THE Greeks are proud of their history. So proud, in fact, that they spend millions of dollars annually on restoration of ancient monuments - monuments that can be found pictured in almost every history book dealing with Western art and civilization. The names are familiar: the Parthenon, the Acropolis, the Erechtheum, all dating back at least to the 5th century B.C. And although many people have a textbook familiarity with the monuments, few can tell you just what the Acropolis really is.
``It's simply a rock,'' says Cornelia Hadjislani, an architect, anthropologist, and director of education for the Acropolis Museum. She grew up in the shadow of the Acropolis, and, even after years of working on the monuments, still speaks in awe of them. ``On this rock in the center of Athens,'' she says, ``some of the most perfect buildings ever built, were built within 40 years' time. The history of the Acropolis is really the history of Athens.''
It's a history that hasn't been kind to the Acropolis monuments. Over the years, wars, invasions, and occupations have taken their toll. The Parthenon, for example, built 2,500 years ago as a temple to the goddess Athena, was subsequently used as a Roman Catholic church, a mosque, and finally a fortress, when just 300 years ago, a Venetian grenade blew it up in a battle with the Turks, leaving the ruins we know today. ``It was a working building, in daily use for over 2,000 years,'' muses Ms. Hadjislani, ``and in six seconds' time, it became a ruin.''
But more has been done to damage the Acropolis in the last few decades than in the previous two millennia. Of the estimated 10 million people in Greece, half are said to live in Athens. It's a major city crowded with people, motorbikes, and aging diesel taxis. On a windless day, a yellow haze hangs over the city, and it is this pollution, the growing acid rain, and the growing number of tourists (estimated at over 2 million per year) that are cited as major causes of damage to the monuments.
As a result, vehicular traffic has been restricted in the area of the Acropolis; jets are prohibited from flying over the site; and visitors are no longer allowed in or on the actual monuments themselves.
But you can still walk around the monuments, and a first trip up the winding steps to the top of the Acropolis, although more exercise than some might enjoy, has its rewards. There before your eyes is the real thing. No more history book pictures. In fact, the monuments probably look better now than they did when the pictures were taken for the books.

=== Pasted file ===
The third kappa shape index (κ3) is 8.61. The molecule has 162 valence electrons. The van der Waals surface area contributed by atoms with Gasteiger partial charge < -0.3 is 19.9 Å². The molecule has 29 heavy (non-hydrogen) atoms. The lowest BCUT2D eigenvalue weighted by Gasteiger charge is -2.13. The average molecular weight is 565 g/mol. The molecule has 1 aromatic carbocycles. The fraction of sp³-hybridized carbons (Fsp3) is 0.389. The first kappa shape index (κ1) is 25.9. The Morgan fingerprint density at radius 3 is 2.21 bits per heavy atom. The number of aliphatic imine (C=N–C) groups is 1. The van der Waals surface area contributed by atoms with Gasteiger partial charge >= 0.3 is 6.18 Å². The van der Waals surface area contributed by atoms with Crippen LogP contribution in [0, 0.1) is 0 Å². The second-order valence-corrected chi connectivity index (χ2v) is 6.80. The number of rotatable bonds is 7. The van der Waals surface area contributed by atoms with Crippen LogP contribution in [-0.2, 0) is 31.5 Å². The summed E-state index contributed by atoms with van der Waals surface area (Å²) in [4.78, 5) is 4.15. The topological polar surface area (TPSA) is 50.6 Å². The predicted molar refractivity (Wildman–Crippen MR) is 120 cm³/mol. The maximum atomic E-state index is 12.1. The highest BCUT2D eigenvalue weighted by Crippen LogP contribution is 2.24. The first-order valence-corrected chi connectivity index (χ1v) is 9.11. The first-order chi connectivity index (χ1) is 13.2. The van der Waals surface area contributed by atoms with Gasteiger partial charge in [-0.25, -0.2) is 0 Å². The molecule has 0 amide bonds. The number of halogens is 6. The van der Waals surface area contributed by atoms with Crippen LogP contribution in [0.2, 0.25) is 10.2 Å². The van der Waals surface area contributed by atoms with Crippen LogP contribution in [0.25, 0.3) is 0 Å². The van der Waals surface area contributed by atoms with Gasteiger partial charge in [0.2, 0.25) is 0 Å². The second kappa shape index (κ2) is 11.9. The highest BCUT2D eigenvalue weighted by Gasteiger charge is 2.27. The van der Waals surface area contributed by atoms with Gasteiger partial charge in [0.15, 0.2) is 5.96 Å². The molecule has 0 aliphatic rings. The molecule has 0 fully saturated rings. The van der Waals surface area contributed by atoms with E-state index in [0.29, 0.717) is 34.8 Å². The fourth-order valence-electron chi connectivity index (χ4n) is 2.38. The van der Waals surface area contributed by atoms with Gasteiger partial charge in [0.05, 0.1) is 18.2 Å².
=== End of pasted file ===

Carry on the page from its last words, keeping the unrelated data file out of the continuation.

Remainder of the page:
The restoration process started in the late 1970s, and that work is beginning to show. The work on the Erechtheum, with its famous porch supported by huge marble carvings of maidens, is completed.
The remaining original marble porch columns are now in the Acropolis Museum, enclosed in a nitrogen-rich atmosphere, which arrests the deterioration caused by the high sulphur content in the air. Cast reproductions now support the porch structure, and missing blocks of marble have been replaced, using stone from the same quarry on the island of Thinos as was used in the original construction.
Restoration work on the Acropolis is nothing new. In the late 1800s and through the turn of the century, a Greek named Belanos attempted the first major renovation, and, according to Ms. Hadjislani, caused more damage than good. ``He used blocks from one structure to complete a wall on another, and caused much of the original marble to crack through poor engineering.''
When the original builders of the Parthenon, for example, were faced with the problem of holding the huge marble wall blocks together, they devised a system of internal clamps. A key-way was chiseled into the matching ends of the blocks, and iron clamps were inserted to hold the blocks tightly together.
``Belanos replaced many of these clamps with new iron,'' says Ms. Hadjislani, ``but he did not put around these clamps molten lead like the ancient Greeks did (to keep them from rusting). And when water seeped into the cracks, the new iron rusted, expanded, and of course this has cracked the marble.''
The current restoration efforts include replacing the old rusted clamps with new ones made of titanium, which won't rust; replacing missing pieces of marble, using replicas of the original tools to match chisel marks; and using computers to guide in replacing blocks and pieces in their original locations. Pieces appear to be scattered randomly around the Acropolis like a giant jigsaw puzzle. But, in fact, every random piece of stone is marked, numbered, and cataloged, and almost daily some small fragment is found to match a larger piece, and is carefully restored to its original place.
The restorers are also concerned about the look of the monuments. The Parthenon dominates the Athens skyline, and would be unsightly, covered with scaffolding for the estimated 15 years it will take to complete restoration.
The solution? An internal rotating, 10-ton crane. ``We took very special care,'' says Ms. Hadjislani, ``that the crane is painted the color of the marbles, so that when it folds, the crane is least visible from the outside. And if you don't know about it, you might get through without seeing it at all.''